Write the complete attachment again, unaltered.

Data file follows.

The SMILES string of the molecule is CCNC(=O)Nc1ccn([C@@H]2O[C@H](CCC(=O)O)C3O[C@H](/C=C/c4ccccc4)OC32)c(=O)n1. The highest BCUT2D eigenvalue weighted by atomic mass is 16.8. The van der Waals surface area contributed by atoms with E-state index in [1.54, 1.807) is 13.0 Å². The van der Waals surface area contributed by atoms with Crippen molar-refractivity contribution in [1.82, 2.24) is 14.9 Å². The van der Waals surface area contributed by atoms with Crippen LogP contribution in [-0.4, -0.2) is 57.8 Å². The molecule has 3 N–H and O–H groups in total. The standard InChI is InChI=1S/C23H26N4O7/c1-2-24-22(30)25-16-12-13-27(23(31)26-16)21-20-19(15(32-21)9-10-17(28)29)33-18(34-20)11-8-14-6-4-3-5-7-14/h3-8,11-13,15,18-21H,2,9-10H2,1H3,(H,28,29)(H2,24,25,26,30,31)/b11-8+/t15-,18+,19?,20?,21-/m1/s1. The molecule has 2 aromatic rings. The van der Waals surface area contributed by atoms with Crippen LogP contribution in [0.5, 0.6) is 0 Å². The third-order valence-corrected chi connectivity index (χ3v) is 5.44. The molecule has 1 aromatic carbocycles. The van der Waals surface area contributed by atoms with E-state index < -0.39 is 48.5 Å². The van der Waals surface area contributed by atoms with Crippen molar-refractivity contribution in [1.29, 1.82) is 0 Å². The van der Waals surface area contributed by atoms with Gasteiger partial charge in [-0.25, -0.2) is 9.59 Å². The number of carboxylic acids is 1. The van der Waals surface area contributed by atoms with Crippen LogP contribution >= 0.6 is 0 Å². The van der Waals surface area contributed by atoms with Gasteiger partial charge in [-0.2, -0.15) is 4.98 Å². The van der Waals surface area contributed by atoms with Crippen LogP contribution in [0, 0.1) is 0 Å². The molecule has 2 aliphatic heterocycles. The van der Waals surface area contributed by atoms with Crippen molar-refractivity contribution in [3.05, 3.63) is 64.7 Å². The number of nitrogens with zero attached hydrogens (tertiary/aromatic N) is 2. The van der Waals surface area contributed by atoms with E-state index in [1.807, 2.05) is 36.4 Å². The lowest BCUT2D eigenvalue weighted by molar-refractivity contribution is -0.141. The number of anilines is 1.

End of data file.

The SMILES string of the molecule is CCNC(=O)Nc1ccn([C@@H]2O[C@H](CCC(=O)O)C3O[C@H](/C=C/c4ccccc4)OC32)c(=O)n1. The highest BCUT2D eigenvalue weighted by atomic mass is 16.8. The van der Waals surface area contributed by atoms with E-state index in [1.54, 1.807) is 13.0 Å². The van der Waals surface area contributed by atoms with Crippen molar-refractivity contribution in [1.82, 2.24) is 14.9 Å². The van der Waals surface area contributed by atoms with Crippen LogP contribution in [-0.4, -0.2) is 57.8 Å². The molecule has 3 N–H and O–H groups in total. The standard InChI is InChI=1S/C23H26N4O7/c1-2-24-22(30)25-16-12-13-27(23(31)26-16)21-20-19(15(32-21)9-10-17(28)29)33-18(34-20)11-8-14-6-4-3-5-7-14/h3-8,11-13,15,18-21H,2,9-10H2,1H3,(H,28,29)(H2,24,25,26,30,31)/b11-8+/t15-,18+,19?,20?,21-/m1/s1. The molecule has 2 aromatic rings. The van der Waals surface area contributed by atoms with Crippen LogP contribution in [0.5, 0.6) is 0 Å². The third-order valence-corrected chi connectivity index (χ3v) is 5.44. The molecule has 1 aromatic carbocycles. The van der Waals surface area contributed by atoms with E-state index < -0.39 is 48.5 Å². The van der Waals surface area contributed by atoms with Crippen molar-refractivity contribution in [1.29, 1.82) is 0 Å². The van der Waals surface area contributed by atoms with Gasteiger partial charge in [-0.25, -0.2) is 9.59 Å². The number of carboxylic acids is 1. The van der Waals surface area contributed by atoms with Crippen LogP contribution >= 0.6 is 0 Å². The van der Waals surface area contributed by atoms with Gasteiger partial charge in [-0.2, -0.15) is 4.98 Å². The van der Waals surface area contributed by atoms with Crippen LogP contribution in [0, 0.1) is 0 Å². The molecule has 2 aliphatic heterocycles. The van der Waals surface area contributed by atoms with Crippen molar-refractivity contribution in [3.05, 3.63) is 64.7 Å². The number of nitrogens with zero attached hydrogens (tertiary/aromatic N) is 2. The van der Waals surface area contributed by atoms with E-state index in [1.807, 2.05) is 36.4 Å². The lowest BCUT2D eigenvalue weighted by molar-refractivity contribution is -0.141. The number of anilines is 1.